The AQ is a 50-item questionnaire consisting of five domains: social skills; attention switching; attention to detail; communication and imagination. The AQ has reasonable face validity as only 2 % of control participants scored above the clinical cut-off during the original validation study (Baron-Cohen et al. 2001). Items comprising each of the five domains showed moderate to high alpha coefficients, indicating reasonable construct validity. Additional analysis also found the AQ to have moderate accuracy in diagnosis of Asperger’s Syndrome in clinical settings, i.e. correctly identifying a ‘true positive’ case as scoring higher than a ‘true negative’ case (Woodbury-Smith et al. 2005).
In addition to the AQ being used as a screening tool for ASD in the general population, it has been used to a examine ASD traits within clinical groups. For example, in schizophrenia (Mealey et al. 2014; Spek and Wouters 2010; Wouters and Spek 2011) and obsessive compulsive disorder (Cath et al. 2008; Mito et al. 2014). The criterion validity of the AQ has been found to be good, with patients with HFA scoring considerably higher than those with social anxiety disorder or obsessive compulsive disorder (Hoekstra et al. 2008). This demonstrates that the AQ can differentiate between individuals with ASD and other disorders.
To examine whether individuals with AN have elevated levels of ASD traits, relative to the general population, several studies have utilised the AQ or the abbreviated ten-item version, the short Autism Spectrum Quotient (AQ-10; Allison et al. 2012). The AQ-10 has similar sensitivity and specificity to the full version and performed well as a screen for ASD (Booth et al. 2013), with a clinical cut-off of 6 being indicative of ASD. If validated, self-report measures such as the AQ or AQ-10 have the benefit of being cost-effective and time efficient and thus could provide a useful addition to more robust but time-consuming clinical assessments.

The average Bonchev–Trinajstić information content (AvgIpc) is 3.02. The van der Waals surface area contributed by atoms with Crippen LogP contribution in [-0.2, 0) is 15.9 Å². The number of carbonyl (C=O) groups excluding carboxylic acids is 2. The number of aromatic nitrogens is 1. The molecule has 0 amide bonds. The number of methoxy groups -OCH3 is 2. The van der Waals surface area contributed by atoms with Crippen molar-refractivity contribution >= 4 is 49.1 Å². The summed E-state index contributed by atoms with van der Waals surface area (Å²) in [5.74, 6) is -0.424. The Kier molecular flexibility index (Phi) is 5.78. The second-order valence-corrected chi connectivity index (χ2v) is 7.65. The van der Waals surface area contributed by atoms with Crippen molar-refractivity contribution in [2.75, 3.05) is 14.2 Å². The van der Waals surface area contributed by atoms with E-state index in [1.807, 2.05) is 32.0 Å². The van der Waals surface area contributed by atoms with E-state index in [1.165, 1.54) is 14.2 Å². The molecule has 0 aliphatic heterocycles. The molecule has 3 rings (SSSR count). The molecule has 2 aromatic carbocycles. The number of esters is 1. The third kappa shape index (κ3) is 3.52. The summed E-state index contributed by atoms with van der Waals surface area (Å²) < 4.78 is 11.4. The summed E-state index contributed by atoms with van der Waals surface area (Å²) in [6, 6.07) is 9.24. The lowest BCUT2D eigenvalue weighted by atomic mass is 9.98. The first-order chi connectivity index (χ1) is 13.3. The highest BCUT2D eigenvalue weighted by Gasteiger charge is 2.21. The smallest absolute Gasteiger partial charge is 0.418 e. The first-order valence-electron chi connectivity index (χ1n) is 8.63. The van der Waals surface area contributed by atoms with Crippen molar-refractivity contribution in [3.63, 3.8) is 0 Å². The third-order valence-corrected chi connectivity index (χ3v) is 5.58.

The presence of ASD in AN represents a significant treatment challenge (Nielsen et al. 2015) and thus identifying ASD traits within this population is important. However, disentangling the relationship between AN and ASD has proved problematic. The presence of ASD traits in AN appear to differ across different stages of the illness, suggesting that these traits are epiphenomena, arising as a result of the ED and only superficially resembling ASD (Mandy and Tchanturia, Additionally, ASD traits in females are difficult to detect and the presence of a severe eating disorder further complicates the identification and diagnosis of ASD in this group. The presence of eating disorders in individuals with established ASD diagnoses has received less attention than ASD in AN populations. Eating disturbances, including selective eating, are known to be overrepresented in ASD (Rastam 2008) and may serve as a risk factor for the development of a clinical eating disorder, such as AN. Karlsson et al. (2013) note that eating disturbances in ASD are clinically acknowledged but under-researched. Thus, disentangling the relationship between the two disorders is difficult and it is important to establish the most robust method of identifying ASD traits within AN populations.
The aims of this systematic review and meta-analysis were to: (1) examine whether patients with AN have elevated levels of self-reported autistic traits relative to HCs and (2) compare the use of the AQ and AQ-10 in studies with AN populations (3) Examine whether the AQ or AQ-10 are robust measures of ASD traits in AN populations, given the presence of other co-morbidities, the impact of the eating disorder on these traits and the stability of ASD traits during the course of AN.